The pope told them two things in particular that might be viewed as his attempt to bypass a clericalist apparatus, which appears increasingly out of sync with his style and focus, and gain the lay employees’ trust and cooperation in his efforts to reform the church’s central offices.
First, he made a specific point of praising the Italians who work in the Vatican. This was nothing less than a rebuke to those who have blamed the Italians for the financial and organizational mess that has crippled the Roman Curia for many years. Most recently, the head of the Secretariat of the Economy, Cardinal George Pell, angered Italian workers and officials at the Vatican by bluntly insinuating that they lacked transparency and were oblivious to modern accounting methods.
“It is a fact that the great majority of you are of Italian nationality,” the pope told the Vatican employees. “So let me express a particular and, I would say, a necessary thanks to the Italians who, throughout the history of the church and the Roman Curia, have always worked with a generous and faithful spirit.”
The pope praised the “unique industriousness and filial devotion” that marked the Italians’ work in the Vatican, adding that they have given the church “great saints, popes, martyrs, missionaries and artists.” He concluded by saying “no momentary cloud” could “overshadow” all that.
Second, Francis asked the employees to “forgive” him and his “collaborators” for their “shortcomings.” He included in this plea for pardon the “great harm” that “scandals” have caused. Of course, laypeople were involved in a number of scandals that have been unveiled inside the Vatican over the years, but when popes refer to their “collaborators,” they almost always mean the clerics who assist them.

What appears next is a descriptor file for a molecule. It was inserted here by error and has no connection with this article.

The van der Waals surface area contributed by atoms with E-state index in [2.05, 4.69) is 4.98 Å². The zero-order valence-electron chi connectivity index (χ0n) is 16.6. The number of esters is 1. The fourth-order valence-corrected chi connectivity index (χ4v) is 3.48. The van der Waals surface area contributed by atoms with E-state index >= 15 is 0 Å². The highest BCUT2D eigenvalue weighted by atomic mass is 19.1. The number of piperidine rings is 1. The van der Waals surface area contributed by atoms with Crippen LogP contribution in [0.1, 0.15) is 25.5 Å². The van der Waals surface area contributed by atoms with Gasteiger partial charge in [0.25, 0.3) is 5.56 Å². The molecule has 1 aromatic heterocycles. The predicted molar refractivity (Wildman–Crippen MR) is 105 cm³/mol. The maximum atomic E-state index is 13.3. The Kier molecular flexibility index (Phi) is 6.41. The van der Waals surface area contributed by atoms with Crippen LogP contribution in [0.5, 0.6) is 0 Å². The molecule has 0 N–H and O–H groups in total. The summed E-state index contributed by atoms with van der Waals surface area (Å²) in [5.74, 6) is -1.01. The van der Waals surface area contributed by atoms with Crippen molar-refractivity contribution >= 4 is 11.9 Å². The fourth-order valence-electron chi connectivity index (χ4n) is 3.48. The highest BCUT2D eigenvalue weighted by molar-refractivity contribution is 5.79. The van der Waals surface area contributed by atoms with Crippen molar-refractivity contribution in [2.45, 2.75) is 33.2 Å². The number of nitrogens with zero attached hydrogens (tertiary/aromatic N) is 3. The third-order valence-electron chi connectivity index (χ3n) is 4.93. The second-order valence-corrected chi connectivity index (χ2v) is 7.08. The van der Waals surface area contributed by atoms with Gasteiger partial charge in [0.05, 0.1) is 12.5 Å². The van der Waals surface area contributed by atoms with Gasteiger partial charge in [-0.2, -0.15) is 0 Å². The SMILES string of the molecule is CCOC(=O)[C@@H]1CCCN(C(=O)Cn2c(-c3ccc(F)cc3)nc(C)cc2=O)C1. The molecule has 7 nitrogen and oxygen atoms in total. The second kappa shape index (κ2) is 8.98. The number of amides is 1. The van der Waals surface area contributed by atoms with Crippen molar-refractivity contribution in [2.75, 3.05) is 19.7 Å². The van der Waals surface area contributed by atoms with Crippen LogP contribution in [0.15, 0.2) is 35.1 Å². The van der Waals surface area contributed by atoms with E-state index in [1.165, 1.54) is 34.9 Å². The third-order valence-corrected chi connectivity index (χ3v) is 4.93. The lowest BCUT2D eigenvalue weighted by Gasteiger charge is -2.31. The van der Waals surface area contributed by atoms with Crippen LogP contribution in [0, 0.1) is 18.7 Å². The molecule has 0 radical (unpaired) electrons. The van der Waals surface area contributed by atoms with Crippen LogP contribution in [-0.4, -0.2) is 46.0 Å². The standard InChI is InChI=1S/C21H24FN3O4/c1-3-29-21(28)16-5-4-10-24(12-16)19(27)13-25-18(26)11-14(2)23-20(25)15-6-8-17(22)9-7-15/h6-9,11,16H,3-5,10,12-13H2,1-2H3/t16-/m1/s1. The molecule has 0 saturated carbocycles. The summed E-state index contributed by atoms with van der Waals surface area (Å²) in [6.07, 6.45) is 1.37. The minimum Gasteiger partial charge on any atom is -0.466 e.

The full measure of Pope Francis’ request for forgiveness can only be gained by reading it in light of a comment he made earlier Monday to the cardinals and bishops.
“I once read that priests are like airplanes: They only make the news when they crash, even if there are many that fly,” he said. “How much harm can just one priest that falls do to the whole body of the church.”
Some, especially the ordained, may be tempted to interpret the pope’s comments as unfairly holding priests to a higher standard than the rest of the baptized. Francis has already earned notoriety among them for picking on priests, being a scold and an anti-clerical moralist. In fact, some have already mocked him for being a populist “pope of the people” who has demoralized and confused those who hold to a more traditionalist view of the “sacred” priesthood.
But his disdain for clericalism and careerism is not aimed only at men in Holy Orders. It is also directed toward women religious and laypeople — anyone who perpetuates a “clericalist” mentality in which the ordained are treated with privilege and honored as lord-rulers rather and servant-leaders. Such Catholics exist not only at the Vatican, but all throughout the church.
If Francis is trying to bring about a revolution and not just reform in the church– and some officials, including the head of his Jesuit order, truly believe he is — then a purge of such a mentality is at the very heart of it. The pope obviously believes that Christmas is a most appropriate time of the year to remind all followers of Christ of this, especially those ordained to serve.
As he told the cardinals and bishops, Christmas “is the appointment with God who is born in the poverty of the grotto of Bethlehem to teach us the power of humility.”
[Robert Mickens is editor-in-chief of Global Pulse. Since 1986, he has lived in Rome, where he studied theology at the Pontifical Gregorian University before working 11 years at Vatican Radio and then another decade as correspondent for The Tablet of London.]